Peter Louis Korschgen was born in 1884, at Fort Madison, Iowa. He and his wife, Myrtle Virginia Collins Korschgen, moved to Hannibal in the mid 1930s, and Peter worked as a pipe fitter for Citizens Gas Co., 413 Broadway.

In February 1947, with the Hoag sons home from war, the Korschgens sold out their interest in the business to Fred and Jessie Hoag. Orville and Mike, and their wives, Florence and Helen, joined in as well, Fred's sons tending the bar and the daughtersin- law learning the ropes in the kitchen from Jessie.

Ten years later, on Oct. 24, 1957, Fred Hoag died unexpectedly. After her husband's death, Jessie continued in the business, teaching Florence the ins and outs of cooking for the restaurant.

In 1959, Jessie Hoag deeded the property to Mr. and Mrs. Orville Hoag and Mr. and Mrs. Michael Hoag, as joint tenants.

The popular tavern and restaurant continued in business in the same location at least until 1966.

Deaths

Fred Hoag died in 1957 Jessie Hoag died in 1969 Orville Hoag died in February 1990 Florence Hoag died in March 2011, at the age of 98 Mike Hoag died in November 1989 Helen Hoag died in June 1995 Peter Korschgen died in 1957 Myrtle Korschgen died in 1972

Meatloaf

In 1988, Orville and Florence Hoag shared the restaurant's popular recipe for meatloaf with Hannibal Courier-Post readers. At the same time, they declined to share the recipes for tamales and chili.

“The tamale recipe came from Old Mexico,” Orville said. The Hoag tamale has a bright pink interior wrapped with a snow white mush blanket. “The recipes (for chili and tamales) are not to be given away,” Orville said.

The meat loaf recipe follows:

Hoag Tavern meatloaf

2 1/2 pounds ground beef 1/2 pound ground pork 3 eggs 1 clove garlic, minced 1 small onion, diced fine Combine ingredients and lay the meat mixture on a big platter. Sprinkle with 1 1/2 teaspoons salt and a lot of black pepper (It takes a lot of pepper to make it right, Orville said.) Sprinkle a few cracker crumbs over the meat and work them in with your hands. Use just enough cracker crumbs to make the meat loaf hold together. Pat the mixture into a loaf and make sure there are no air holes in the loaf.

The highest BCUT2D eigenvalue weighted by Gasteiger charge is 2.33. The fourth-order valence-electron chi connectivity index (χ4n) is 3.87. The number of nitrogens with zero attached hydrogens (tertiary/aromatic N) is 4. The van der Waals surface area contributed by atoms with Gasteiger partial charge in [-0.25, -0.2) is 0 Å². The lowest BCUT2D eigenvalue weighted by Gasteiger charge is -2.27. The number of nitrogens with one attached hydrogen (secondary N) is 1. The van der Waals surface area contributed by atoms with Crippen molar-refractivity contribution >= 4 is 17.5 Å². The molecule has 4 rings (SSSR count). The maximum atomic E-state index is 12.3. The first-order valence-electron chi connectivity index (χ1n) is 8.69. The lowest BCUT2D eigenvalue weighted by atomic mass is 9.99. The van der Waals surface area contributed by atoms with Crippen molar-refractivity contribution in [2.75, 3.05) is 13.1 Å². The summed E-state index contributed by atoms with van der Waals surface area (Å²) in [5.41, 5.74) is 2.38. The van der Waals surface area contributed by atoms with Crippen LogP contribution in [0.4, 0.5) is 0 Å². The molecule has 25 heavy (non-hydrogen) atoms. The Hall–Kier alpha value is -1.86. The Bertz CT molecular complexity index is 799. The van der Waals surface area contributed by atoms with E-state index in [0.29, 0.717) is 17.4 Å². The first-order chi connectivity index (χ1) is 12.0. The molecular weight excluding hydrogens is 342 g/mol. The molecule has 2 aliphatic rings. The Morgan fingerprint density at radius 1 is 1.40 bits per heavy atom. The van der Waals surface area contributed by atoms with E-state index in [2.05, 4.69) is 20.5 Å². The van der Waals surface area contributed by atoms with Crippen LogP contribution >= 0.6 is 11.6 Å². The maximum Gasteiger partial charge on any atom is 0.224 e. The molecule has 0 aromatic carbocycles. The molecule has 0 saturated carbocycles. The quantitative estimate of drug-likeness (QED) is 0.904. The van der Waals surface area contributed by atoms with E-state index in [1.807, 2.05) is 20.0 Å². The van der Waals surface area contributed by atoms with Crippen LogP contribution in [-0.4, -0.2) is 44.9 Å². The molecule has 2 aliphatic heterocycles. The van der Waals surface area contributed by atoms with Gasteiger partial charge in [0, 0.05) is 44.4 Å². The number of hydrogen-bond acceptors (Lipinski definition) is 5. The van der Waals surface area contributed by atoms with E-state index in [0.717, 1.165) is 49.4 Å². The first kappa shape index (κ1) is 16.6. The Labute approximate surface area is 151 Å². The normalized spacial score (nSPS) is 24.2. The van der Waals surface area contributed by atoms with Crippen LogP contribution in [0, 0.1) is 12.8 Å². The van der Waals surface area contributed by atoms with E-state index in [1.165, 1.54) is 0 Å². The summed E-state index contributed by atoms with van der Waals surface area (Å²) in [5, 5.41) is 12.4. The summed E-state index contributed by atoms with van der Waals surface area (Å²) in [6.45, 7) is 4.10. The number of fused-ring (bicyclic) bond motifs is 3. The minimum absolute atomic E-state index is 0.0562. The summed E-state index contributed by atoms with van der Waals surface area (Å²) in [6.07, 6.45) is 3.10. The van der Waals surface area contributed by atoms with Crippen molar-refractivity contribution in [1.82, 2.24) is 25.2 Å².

Lightly grease the pan, then put the meat loaf in the pan. Add 1 1/2 to 2 cups water, or enough to keep the meat from sticking to the pan.

Bake in a 350-degree oven for about an hour. As the meat bakes, baste with pan juices several times. “Don't let the meat get a crust,” Florence said.

“The pepper and the basting are the secrets of this meat loaf,” Orville added.

“To make sure you have the meat salty enough, insert your finger in the mixture and taste your finger. Without eating the raw meat, you will be able to tell if you have added enough salt.”

Note: Much tragedy followed Mike and Helen Hoag's large family, including the loss of two of their young sons on May 19, 1967. Billy and Joey Hoag, and their friend, Craig Dowell, were believed at the time to be exploring Murphy's Cave through an entrance exposed during the construction of Missouri Route 79. The boys were never found.

Mary Lou Montgomery retired as editor of the Hannibal (Mo.) Courier-Post in 2014. She researches and writes narrative- style stories about the people who served as building blocks for this region's foundation. Books available on Amazon.com by this author: “The Notorious Madam Shaw,” “Pioneers in Medicine from Northeast Missouri,” and “The Historic Murphy House, Hannibal, Mo., Circa 1870.” She can be reached at Montgomery.editor@yahoo.com. Her collective works can be found at www.maryloumontgomery.com